Charcoal on paper, 2013, 22x18
These charcoal drawings are the result of three weeks of residency as a visiting artist at the American Academy in Rome in the summer of 2013. The drawings attempt to illustrate the spatial depth of imagination in the poetry of the Persian mystic, Jelaluddin Rumi (Sept. 30, 1207 – Dec. 17, 1273).
Traditionally in architecture, one draws in order to represent space as object. These drawings are about constructing space as subject. In pictorial space, the authority manifests itself in perspectival space of central composition. In these drawings, the compositional content is removed to privilege an encounter vis-à-vis movement, pause, movement, pause. Representation is not about replication; rather, it’s about experience. These drawings move one from instruction – explanation – toward inquiry and experience.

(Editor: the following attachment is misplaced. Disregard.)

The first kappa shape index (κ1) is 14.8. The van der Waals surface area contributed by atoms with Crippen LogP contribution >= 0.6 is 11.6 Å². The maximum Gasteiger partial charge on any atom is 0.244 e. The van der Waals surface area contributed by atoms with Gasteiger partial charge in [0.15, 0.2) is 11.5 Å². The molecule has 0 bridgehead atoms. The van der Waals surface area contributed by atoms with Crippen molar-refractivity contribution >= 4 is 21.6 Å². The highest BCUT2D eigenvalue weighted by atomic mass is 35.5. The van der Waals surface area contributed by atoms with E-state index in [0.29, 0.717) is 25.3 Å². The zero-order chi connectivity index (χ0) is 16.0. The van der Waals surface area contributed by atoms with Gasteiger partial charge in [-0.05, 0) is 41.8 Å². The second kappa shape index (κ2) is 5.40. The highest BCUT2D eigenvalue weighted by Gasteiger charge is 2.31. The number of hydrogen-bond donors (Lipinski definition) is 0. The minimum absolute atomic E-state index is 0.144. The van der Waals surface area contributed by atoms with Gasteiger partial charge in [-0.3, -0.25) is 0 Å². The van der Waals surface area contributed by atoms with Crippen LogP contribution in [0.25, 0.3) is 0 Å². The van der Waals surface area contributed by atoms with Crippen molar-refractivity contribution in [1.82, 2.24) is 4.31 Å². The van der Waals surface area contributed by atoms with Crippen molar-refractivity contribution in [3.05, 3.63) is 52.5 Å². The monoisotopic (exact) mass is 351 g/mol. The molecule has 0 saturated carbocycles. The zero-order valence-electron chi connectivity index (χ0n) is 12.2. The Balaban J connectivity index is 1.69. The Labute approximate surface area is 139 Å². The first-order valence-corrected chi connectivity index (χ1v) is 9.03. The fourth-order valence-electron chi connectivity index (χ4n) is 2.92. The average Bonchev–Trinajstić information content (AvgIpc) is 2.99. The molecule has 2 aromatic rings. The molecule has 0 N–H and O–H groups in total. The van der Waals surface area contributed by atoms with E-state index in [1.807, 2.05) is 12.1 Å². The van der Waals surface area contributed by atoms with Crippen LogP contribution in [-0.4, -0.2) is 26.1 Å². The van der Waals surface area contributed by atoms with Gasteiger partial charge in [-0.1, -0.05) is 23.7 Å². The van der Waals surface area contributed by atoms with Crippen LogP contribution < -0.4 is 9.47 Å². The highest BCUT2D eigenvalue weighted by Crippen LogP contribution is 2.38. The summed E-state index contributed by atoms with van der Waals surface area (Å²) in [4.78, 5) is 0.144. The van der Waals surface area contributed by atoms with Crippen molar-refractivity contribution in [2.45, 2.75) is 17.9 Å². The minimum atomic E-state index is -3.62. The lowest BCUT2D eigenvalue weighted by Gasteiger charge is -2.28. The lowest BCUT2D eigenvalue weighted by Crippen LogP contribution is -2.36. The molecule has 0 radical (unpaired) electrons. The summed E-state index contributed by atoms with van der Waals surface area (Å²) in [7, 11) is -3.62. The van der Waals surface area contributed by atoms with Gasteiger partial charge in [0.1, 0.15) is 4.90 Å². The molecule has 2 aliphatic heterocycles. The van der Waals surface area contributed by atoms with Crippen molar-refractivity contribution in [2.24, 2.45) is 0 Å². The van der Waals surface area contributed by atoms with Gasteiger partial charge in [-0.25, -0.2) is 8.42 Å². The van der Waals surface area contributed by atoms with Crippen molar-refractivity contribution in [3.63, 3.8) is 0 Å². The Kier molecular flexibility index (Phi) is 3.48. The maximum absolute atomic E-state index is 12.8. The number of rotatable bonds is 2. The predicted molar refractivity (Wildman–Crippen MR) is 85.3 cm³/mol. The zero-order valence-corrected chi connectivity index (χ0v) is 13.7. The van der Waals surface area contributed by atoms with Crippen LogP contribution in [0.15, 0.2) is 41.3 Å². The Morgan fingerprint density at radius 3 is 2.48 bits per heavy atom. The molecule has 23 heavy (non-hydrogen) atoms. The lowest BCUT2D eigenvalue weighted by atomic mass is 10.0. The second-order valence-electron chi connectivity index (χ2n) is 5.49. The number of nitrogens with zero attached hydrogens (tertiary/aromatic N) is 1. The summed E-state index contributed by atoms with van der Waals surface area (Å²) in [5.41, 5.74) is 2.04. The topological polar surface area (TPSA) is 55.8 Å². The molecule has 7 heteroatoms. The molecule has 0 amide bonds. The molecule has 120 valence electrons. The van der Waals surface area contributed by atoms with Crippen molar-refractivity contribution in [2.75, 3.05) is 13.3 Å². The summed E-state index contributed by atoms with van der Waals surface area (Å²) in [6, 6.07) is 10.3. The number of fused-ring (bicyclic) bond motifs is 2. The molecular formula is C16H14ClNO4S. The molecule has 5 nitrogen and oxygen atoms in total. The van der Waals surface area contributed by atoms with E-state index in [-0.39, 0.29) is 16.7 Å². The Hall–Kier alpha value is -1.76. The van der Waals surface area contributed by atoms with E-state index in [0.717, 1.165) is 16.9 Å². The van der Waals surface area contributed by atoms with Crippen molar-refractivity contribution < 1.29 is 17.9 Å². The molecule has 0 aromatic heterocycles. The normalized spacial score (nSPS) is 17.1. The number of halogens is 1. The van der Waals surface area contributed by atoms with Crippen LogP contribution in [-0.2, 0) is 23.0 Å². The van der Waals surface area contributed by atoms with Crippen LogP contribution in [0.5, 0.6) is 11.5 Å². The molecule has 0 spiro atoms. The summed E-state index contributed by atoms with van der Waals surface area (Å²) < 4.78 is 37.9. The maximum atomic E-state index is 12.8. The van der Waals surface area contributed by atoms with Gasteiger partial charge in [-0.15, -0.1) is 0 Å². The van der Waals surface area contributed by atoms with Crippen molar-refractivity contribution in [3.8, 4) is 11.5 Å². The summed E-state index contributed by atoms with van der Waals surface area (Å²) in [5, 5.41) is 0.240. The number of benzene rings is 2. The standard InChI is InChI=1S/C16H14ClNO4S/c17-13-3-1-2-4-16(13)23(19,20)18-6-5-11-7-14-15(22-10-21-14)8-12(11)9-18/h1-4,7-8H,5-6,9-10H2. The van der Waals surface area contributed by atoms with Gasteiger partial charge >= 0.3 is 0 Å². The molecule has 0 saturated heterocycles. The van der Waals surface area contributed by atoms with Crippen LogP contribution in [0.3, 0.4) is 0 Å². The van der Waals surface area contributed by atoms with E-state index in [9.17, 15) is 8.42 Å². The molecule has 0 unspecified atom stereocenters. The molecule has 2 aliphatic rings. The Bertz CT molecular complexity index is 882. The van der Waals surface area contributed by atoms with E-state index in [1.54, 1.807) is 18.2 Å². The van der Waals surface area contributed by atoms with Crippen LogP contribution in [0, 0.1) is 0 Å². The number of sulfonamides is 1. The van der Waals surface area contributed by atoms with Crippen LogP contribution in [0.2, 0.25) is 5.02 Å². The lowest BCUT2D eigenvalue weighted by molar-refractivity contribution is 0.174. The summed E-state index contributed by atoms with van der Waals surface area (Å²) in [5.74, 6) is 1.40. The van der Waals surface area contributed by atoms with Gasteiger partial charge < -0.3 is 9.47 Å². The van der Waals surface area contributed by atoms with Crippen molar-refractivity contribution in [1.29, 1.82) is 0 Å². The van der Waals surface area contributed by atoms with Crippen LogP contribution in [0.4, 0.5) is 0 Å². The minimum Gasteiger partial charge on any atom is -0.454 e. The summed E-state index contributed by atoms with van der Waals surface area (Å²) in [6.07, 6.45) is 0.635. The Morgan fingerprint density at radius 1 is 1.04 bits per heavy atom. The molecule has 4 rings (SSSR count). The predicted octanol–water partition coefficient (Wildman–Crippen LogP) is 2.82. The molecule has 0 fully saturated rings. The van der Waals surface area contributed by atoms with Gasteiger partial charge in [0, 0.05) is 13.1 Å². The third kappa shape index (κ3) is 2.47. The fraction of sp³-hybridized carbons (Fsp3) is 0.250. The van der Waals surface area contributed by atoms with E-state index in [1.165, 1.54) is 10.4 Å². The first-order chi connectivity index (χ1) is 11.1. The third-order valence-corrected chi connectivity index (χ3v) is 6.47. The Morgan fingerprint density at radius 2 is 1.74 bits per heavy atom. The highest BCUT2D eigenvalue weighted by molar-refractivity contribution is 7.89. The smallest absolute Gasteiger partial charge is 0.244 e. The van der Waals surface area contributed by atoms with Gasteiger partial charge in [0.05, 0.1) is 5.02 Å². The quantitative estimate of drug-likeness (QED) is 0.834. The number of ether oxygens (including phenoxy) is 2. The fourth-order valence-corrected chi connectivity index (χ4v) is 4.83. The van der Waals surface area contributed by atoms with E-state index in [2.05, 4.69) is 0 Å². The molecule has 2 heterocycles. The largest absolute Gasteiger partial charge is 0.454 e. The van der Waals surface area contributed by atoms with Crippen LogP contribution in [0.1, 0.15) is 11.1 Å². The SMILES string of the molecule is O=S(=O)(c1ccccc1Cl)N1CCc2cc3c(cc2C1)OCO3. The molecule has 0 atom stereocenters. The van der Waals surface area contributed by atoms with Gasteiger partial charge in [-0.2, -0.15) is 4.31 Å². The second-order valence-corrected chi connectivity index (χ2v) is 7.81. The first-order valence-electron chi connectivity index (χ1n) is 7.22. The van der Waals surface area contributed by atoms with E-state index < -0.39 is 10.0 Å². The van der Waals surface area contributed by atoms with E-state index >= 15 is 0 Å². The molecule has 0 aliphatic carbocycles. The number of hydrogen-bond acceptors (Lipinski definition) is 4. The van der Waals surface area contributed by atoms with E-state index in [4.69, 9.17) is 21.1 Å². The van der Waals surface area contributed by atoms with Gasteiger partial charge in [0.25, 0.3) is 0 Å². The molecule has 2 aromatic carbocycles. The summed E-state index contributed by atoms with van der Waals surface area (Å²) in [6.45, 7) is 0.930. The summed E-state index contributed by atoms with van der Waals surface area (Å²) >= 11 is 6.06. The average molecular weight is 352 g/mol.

MYSTERIES OF SUFI TEACHING
The mystery does not get clearer by repeating the question.
Nor is bought with going amazing places.
Until you’ve kept your eyes and wanting still for fifty years.
You don’t begin to cross over from confusion.
What was whispered to the rose to break it open
Last night was whispered to my heart.
Behzad Nakhjavan is Professor of Architecture at Auburn’s School of Architecture, Planning and Landscape Architecture.